Taking Journalism Seriously: News and the Academy argues that scholars have remained too entrenched within their own disciplinary areas resulting in isolated bodies of scholarship. This is the first book to critically survey journalism scholarship in one volume and organize it by disparate fields. The book reviews existing journalism research in such diverse fields as sociology, history, language studies, political science, and cultural analysis and dissects the most prevalent and understated research in each discipline.
Chapter 4: History and Journalism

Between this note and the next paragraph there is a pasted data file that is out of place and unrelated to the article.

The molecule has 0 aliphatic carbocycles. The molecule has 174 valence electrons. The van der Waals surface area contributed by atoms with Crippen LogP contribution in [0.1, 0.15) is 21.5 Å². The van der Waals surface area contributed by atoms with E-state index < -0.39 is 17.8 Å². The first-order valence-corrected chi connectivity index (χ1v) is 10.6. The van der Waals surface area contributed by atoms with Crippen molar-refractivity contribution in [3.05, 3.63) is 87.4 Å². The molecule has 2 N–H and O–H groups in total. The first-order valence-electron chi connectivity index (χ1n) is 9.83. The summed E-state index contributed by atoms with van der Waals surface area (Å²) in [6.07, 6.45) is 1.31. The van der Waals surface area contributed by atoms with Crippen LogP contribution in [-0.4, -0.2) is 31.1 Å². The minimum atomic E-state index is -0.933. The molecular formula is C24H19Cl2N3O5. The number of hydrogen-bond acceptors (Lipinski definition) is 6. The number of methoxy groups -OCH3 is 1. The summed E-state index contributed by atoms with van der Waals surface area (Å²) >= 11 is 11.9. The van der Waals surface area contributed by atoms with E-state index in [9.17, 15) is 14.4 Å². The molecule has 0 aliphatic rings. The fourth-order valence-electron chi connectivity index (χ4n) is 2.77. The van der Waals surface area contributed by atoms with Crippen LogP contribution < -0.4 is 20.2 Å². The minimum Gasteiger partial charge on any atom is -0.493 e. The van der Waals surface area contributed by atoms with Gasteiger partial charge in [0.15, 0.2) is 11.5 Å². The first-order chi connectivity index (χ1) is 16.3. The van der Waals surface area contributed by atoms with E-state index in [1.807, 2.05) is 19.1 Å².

Historical inquiry lends temporal depth to the study of journalism. Spanning a wide range of issues related to the application of what is commonly known as “the historical perspective,” history places journalism in a context by which its seemingly unexplainable dimensions come together in a frame made more sensical by evolution, chronology, and some degree of causality. Frequently portrayed as “the heroic and passionate struggle of journalists for a free press, the creation of which ennobles both their own profession and the democracy it helps sustain” (Golding and Elliott 1979: 20), historical inquiry in fact attends to much more. It locates big and small problems in context, weaving events, issues, and personalities across time into a narrative that aims to ...